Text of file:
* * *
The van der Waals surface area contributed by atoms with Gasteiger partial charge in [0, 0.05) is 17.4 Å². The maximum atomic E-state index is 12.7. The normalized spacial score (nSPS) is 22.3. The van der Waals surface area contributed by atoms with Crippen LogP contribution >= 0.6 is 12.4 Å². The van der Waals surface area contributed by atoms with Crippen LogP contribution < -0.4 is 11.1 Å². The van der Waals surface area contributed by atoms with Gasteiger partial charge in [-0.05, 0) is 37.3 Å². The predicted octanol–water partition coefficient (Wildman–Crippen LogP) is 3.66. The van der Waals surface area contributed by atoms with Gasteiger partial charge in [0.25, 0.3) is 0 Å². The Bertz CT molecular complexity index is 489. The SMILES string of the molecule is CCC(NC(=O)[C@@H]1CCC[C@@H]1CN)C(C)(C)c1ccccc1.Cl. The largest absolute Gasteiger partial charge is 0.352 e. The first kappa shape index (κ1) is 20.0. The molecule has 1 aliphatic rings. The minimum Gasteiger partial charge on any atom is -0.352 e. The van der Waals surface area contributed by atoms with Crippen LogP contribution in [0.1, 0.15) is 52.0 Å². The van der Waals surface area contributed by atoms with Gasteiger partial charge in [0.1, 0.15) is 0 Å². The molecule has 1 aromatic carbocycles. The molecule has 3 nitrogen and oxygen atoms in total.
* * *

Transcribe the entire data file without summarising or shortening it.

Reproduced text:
The van der Waals surface area contributed by atoms with Gasteiger partial charge in [0, 0.05) is 17.4 Å². The maximum atomic E-state index is 12.7. The normalized spacial score (nSPS) is 22.3. The van der Waals surface area contributed by atoms with Crippen LogP contribution >= 0.6 is 12.4 Å². The van der Waals surface area contributed by atoms with Crippen LogP contribution < -0.4 is 11.1 Å². The van der Waals surface area contributed by atoms with Gasteiger partial charge in [-0.05, 0) is 37.3 Å². The predicted octanol–water partition coefficient (Wildman–Crippen LogP) is 3.66. The van der Waals surface area contributed by atoms with Gasteiger partial charge in [0.25, 0.3) is 0 Å². The Bertz CT molecular complexity index is 489. The SMILES string of the molecule is CCC(NC(=O)[C@@H]1CCC[C@@H]1CN)C(C)(C)c1ccccc1.Cl. The largest absolute Gasteiger partial charge is 0.352 e. The first kappa shape index (κ1) is 20.0. The molecule has 1 aliphatic rings. The minimum Gasteiger partial charge on any atom is -0.352 e. The van der Waals surface area contributed by atoms with Crippen LogP contribution in [0.1, 0.15) is 52.0 Å². The van der Waals surface area contributed by atoms with Gasteiger partial charge in [0.1, 0.15) is 0 Å². The molecule has 1 aromatic carbocycles. The molecule has 3 nitrogen and oxygen atoms in total.